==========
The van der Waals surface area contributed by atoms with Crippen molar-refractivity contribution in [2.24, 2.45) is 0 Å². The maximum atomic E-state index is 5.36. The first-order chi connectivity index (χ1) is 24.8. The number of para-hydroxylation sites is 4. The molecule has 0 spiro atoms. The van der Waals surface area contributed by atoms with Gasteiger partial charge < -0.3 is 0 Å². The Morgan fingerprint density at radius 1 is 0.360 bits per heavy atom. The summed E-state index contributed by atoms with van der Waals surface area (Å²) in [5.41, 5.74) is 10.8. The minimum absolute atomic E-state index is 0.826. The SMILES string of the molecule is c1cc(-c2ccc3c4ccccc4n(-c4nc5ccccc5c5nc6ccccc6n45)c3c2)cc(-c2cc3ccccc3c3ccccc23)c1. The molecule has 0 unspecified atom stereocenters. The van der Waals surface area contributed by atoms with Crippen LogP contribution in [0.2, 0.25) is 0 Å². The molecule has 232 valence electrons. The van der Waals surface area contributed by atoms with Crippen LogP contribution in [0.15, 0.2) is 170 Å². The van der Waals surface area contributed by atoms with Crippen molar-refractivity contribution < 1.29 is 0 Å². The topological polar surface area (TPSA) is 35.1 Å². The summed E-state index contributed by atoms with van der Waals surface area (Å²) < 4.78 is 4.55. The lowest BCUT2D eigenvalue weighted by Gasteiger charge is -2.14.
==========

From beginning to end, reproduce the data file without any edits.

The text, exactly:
The van der Waals surface area contributed by atoms with Crippen molar-refractivity contribution in [2.24, 2.45) is 0 Å². The maximum atomic E-state index is 5.36. The first-order chi connectivity index (χ1) is 24.8. The number of para-hydroxylation sites is 4. The molecule has 0 spiro atoms. The van der Waals surface area contributed by atoms with Gasteiger partial charge < -0.3 is 0 Å². The Morgan fingerprint density at radius 1 is 0.360 bits per heavy atom. The summed E-state index contributed by atoms with van der Waals surface area (Å²) in [5.41, 5.74) is 10.8. The minimum absolute atomic E-state index is 0.826. The SMILES string of the molecule is c1cc(-c2ccc3c4ccccc4n(-c4nc5ccccc5c5nc6ccccc6n45)c3c2)cc(-c2cc3ccccc3c3ccccc23)c1. The molecule has 0 unspecified atom stereocenters. The van der Waals surface area contributed by atoms with Crippen LogP contribution in [0.2, 0.25) is 0 Å². The molecule has 232 valence electrons. The van der Waals surface area contributed by atoms with Crippen LogP contribution in [0.15, 0.2) is 170 Å². The van der Waals surface area contributed by atoms with Crippen molar-refractivity contribution < 1.29 is 0 Å². The topological polar surface area (TPSA) is 35.1 Å². The summed E-state index contributed by atoms with van der Waals surface area (Å²) < 4.78 is 4.55. The lowest BCUT2D eigenvalue weighted by Gasteiger charge is -2.14.